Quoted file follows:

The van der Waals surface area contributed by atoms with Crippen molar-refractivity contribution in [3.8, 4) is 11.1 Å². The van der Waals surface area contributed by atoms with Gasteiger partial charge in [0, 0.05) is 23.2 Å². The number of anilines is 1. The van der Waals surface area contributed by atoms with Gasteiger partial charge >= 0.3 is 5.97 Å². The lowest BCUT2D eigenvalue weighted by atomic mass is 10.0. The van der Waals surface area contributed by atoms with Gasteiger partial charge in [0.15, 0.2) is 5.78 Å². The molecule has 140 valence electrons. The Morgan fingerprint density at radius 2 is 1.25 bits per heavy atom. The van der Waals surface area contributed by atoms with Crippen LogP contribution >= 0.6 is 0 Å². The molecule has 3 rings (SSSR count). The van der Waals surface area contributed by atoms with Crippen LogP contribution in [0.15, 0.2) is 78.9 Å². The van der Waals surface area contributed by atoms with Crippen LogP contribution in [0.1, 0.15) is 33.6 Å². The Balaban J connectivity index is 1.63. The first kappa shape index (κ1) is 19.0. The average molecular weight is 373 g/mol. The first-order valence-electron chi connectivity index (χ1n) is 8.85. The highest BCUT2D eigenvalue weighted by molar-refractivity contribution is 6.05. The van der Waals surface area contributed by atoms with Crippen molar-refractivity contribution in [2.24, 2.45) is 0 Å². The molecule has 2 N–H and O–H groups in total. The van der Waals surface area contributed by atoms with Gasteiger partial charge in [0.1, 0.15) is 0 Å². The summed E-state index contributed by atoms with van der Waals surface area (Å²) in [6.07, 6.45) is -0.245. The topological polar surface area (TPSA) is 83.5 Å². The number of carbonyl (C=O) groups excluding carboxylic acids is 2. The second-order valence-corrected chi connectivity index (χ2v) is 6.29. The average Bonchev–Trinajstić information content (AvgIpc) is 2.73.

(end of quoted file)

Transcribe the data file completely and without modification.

The van der Waals surface area contributed by atoms with Crippen molar-refractivity contribution in [3.8, 4) is 11.1 Å². The van der Waals surface area contributed by atoms with Gasteiger partial charge in [0, 0.05) is 23.2 Å². The number of anilines is 1. The van der Waals surface area contributed by atoms with Gasteiger partial charge >= 0.3 is 5.97 Å². The lowest BCUT2D eigenvalue weighted by atomic mass is 10.0. The van der Waals surface area contributed by atoms with Gasteiger partial charge in [0.15, 0.2) is 5.78 Å². The molecule has 140 valence electrons. The Morgan fingerprint density at radius 2 is 1.25 bits per heavy atom. The van der Waals surface area contributed by atoms with Crippen LogP contribution >= 0.6 is 0 Å². The molecule has 3 rings (SSSR count). The van der Waals surface area contributed by atoms with Crippen LogP contribution in [0.15, 0.2) is 78.9 Å². The van der Waals surface area contributed by atoms with Crippen LogP contribution in [0.1, 0.15) is 33.6 Å². The Balaban J connectivity index is 1.63. The first kappa shape index (κ1) is 19.0. The average molecular weight is 373 g/mol. The first-order valence-electron chi connectivity index (χ1n) is 8.85. The highest BCUT2D eigenvalue weighted by molar-refractivity contribution is 6.05. The van der Waals surface area contributed by atoms with Crippen molar-refractivity contribution in [2.24, 2.45) is 0 Å². The molecule has 2 N–H and O–H groups in total. The van der Waals surface area contributed by atoms with Gasteiger partial charge in [0.1, 0.15) is 0 Å². The summed E-state index contributed by atoms with van der Waals surface area (Å²) in [6.07, 6.45) is -0.245. The topological polar surface area (TPSA) is 83.5 Å². The number of carbonyl (C=O) groups excluding carboxylic acids is 2. The second-order valence-corrected chi connectivity index (χ2v) is 6.29. The average Bonchev–Trinajstić information content (AvgIpc) is 2.73.